The pro-life cause is a movement that requires us to win hearts and minds without much support from law or authority. In this we can learn from the missionary discipline exemplified by the early Christians.
From the Sermon on the Mount in Matthew to the Last Supper Discourse in John, the Gospels are saturated with Jesus’ vivid and gut-wrenching instructions:
You have heard that it was said to your ancestors, “You shall not kill; and whoever kills will be liable to judgment.” But I say to you, whoever is angry with his brother will be liable to judgment, and whoever says to his brother, “Raqa,” will be answerable to the Sanhedrin, and whoever says, “You fool,” will be liable to fiery Gehenna. [Matthew 5:21-22]
Love one another as I have loved you. [John 13:34]
Yet occasionally a Gospel account can veer from the sublime to the near-ridiculous:
He instructed them [The Twelve] to take nothing for the journey but a walking stick—no food, no sack, no money in their belts. They were, however, to wear sandals but not a second tunic. He said to them, “Wherever you enter a house, stay there until you leave from there.” [Mark 6:8-10]
The ironic specificity—sandals, but not a second tunic!—amuses me. Of all the words of Jesus that St. Mark might have recorded, he chooses to consume papyrus on the apostles’ packing list for a missionary excursion?
But as you might expect, Mark had compelling reasons for carefully listing goods the missionaries-in-training are not allowed to take along. He wants Christians to know that as missionaries, they must not secure their own necessities—neither food nor money nor even a change of clothes. Those material goods are not sinful in themselves; however they impede the proclamation of the Gospel. If the early apostles took what they needed with them, who would have believed their call to trust in God in order to share in the resurrection of Jesus?
Pope Francis reminds all who are baptized that we are “missionary disciples,” something which is a challenge for many of us. The world asks us first to provide for ourselves, and then, from our leftovers, we can share with others and win the world’s praise. But if instead we put our service to the Gospel ahead of attending to ourselves, then even when we are scorned, our actions still bear witness to our message.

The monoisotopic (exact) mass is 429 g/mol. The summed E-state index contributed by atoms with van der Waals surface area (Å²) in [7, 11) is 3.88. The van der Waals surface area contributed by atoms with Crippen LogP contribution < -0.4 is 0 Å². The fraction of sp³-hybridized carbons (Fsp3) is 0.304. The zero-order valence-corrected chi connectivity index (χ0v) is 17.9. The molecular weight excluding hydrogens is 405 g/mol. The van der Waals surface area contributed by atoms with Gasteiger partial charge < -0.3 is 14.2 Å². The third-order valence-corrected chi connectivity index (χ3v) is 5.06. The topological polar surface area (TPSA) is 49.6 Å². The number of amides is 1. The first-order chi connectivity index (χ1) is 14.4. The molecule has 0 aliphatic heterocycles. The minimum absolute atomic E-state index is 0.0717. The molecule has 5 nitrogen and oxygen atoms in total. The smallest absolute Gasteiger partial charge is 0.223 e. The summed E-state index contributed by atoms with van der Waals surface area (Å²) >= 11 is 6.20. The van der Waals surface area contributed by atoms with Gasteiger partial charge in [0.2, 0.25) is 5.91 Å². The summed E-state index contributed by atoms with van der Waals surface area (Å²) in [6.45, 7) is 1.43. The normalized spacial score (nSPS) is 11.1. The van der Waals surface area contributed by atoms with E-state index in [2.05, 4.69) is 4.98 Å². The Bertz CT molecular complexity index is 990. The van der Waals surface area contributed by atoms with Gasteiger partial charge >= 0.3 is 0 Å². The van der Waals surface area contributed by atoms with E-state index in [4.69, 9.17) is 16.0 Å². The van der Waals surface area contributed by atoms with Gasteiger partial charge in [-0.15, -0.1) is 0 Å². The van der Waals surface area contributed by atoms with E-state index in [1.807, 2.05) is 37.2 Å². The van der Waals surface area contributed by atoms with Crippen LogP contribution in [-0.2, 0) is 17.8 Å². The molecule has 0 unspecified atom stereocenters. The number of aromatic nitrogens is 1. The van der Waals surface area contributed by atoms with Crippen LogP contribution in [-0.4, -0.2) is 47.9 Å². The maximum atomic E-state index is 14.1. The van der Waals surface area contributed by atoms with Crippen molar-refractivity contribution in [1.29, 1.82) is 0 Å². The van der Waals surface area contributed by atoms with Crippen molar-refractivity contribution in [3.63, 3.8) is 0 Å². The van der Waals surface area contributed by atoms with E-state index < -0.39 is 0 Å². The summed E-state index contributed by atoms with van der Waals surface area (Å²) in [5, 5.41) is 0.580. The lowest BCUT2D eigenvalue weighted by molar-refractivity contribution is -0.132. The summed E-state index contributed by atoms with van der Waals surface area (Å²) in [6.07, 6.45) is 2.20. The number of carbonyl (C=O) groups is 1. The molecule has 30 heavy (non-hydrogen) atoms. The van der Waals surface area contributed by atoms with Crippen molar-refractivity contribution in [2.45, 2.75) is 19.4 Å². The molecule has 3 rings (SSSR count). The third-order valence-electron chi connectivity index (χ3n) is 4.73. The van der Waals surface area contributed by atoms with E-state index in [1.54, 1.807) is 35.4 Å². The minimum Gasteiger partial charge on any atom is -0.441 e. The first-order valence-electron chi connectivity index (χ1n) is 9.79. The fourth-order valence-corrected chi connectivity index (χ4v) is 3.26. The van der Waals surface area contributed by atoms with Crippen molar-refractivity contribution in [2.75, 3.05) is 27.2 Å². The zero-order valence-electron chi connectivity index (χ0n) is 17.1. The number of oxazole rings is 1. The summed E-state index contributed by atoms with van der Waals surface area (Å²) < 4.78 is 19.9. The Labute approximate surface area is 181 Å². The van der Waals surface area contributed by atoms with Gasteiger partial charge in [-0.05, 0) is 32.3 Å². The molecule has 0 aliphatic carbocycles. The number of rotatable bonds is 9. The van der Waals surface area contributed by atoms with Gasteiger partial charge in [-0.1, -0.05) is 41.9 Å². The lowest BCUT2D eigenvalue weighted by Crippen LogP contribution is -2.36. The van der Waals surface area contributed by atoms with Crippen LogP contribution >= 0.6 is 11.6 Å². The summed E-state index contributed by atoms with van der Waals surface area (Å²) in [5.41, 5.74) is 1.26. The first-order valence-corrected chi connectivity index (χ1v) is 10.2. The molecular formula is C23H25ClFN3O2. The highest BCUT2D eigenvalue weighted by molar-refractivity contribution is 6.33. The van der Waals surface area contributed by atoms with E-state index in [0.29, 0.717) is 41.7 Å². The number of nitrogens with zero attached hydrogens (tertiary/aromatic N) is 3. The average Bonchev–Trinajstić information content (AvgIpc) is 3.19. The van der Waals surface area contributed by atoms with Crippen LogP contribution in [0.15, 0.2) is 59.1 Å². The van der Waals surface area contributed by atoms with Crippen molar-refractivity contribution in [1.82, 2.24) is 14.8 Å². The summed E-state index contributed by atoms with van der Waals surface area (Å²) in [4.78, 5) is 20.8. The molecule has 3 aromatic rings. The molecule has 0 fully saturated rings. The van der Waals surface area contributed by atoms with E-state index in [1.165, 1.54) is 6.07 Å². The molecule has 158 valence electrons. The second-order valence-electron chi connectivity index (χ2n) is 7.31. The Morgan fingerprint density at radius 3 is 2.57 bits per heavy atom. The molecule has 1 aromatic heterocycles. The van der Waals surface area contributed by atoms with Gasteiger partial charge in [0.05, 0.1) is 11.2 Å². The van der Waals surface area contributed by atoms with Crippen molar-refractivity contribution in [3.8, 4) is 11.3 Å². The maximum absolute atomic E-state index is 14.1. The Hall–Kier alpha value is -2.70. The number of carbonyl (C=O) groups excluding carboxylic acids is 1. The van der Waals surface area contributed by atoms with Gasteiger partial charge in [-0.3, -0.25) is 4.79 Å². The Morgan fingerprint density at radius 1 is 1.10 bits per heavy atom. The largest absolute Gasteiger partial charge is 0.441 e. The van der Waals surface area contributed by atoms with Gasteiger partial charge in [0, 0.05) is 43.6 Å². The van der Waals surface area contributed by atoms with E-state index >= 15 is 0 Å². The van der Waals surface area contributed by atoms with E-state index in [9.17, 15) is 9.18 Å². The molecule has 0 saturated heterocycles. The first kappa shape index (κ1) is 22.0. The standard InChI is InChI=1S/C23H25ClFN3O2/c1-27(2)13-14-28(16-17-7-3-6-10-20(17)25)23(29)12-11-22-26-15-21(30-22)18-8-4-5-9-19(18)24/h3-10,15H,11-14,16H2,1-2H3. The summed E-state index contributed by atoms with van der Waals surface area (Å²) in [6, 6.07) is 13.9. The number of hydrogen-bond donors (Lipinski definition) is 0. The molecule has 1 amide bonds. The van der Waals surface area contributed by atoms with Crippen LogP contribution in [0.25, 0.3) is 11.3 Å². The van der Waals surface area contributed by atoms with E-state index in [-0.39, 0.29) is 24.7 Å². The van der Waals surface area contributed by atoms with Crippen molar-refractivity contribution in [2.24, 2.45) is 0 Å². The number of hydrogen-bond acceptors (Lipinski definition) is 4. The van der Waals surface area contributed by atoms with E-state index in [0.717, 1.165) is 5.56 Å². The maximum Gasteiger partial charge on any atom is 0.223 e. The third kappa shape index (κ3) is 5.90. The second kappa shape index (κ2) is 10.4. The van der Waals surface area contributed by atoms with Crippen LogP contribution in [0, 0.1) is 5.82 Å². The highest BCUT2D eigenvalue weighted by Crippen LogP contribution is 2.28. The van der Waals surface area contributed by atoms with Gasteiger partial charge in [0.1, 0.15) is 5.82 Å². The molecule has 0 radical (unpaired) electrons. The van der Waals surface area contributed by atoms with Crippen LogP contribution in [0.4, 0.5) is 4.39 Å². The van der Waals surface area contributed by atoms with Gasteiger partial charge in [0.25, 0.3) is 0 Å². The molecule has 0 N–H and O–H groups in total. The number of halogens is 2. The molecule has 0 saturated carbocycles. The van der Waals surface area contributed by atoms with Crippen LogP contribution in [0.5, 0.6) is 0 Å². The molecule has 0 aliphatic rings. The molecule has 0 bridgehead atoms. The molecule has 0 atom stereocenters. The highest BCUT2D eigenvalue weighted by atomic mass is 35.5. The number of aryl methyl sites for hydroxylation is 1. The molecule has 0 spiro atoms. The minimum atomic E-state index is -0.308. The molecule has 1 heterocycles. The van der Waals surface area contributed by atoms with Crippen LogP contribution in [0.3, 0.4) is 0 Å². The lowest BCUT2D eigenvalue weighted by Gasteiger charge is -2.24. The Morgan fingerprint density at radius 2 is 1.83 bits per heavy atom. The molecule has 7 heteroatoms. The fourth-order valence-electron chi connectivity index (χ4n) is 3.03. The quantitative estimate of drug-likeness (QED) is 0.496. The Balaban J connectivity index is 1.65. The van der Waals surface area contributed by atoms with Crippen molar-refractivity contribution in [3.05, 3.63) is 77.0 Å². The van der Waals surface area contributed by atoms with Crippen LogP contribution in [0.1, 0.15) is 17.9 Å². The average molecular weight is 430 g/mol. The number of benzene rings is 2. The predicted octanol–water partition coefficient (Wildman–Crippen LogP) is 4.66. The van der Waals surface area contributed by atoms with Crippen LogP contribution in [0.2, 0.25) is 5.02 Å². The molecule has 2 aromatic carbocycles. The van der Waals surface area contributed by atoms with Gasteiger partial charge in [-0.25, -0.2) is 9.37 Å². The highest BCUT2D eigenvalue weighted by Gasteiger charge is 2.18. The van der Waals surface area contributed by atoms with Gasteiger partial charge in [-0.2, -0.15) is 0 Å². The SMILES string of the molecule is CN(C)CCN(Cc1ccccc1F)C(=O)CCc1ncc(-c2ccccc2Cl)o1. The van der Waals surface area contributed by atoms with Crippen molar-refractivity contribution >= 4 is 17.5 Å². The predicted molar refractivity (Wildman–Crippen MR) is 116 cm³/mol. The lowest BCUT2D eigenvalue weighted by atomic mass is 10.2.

Mark deepens the challenge. He notes Jesus’ instruction, “Wherever you enter a house, stay there until you leave.” Apparently, some early Christian missionaries were not content just to win a few souls and then go on to the next town but rather tried to game the conversions: They stayed at the home of a faithful convert until they had won a wealthier one, at which point they promptly moved into the more comfortable home. Moving up allowed the missionaries to eat and sleep better, strengthened them for their work, and gave them a bigger, more prestigious platform from which to preach.
But Jesus forbids it: “Stay.” It might seem like a win-win for the missionaries and their host, but therein lies the problem: Their preaching of the Gospel loses credibility whenever it works to the advantage of the preachers. And the advantage might not be merely material. It’s perhaps an even greater scandal if those who advance the Gospel also advance in social status or public influence. Between the popular televangelist who broadcasts “God made me the great man I have become” and the humble man at Alcoholics Anonymous who attests “God saved me,” which is more likely to evoke genuine faith in the saving power of God?
We could use that missionary discipline in the pro-life movement. The world readily exposes our self-serving elements: Leaders too eager to be ushered into the offices of U.S. senators, protesters too eager to hold the megaphone, click-bait-driven websites too eager to interpret the latest news as the worst possible outrage. When the pro-life movement is thus exposed, we all lose credibility.
If we want to win hearts and minds, we must be savvy about whom we allow to win our attention. The people we praise, the stories we post on social media, the news we give attention to—these are decisions we make each day. We can make choices, not for our own security or aggrandizement, nor for the benefit of our pro-life “tribe,” but for the good of the persons with whom we relate: family, friends, neighbors, pro-choice as well as pro-life.
We may not command the world’s heights, but neither did those early missionaries who, for two centuries, spread the Gospel to every city and won the souls of slaves, widows, and the urban poor—until the Emperor and other acknowledged “leaders” of the world followed the poor to salvation.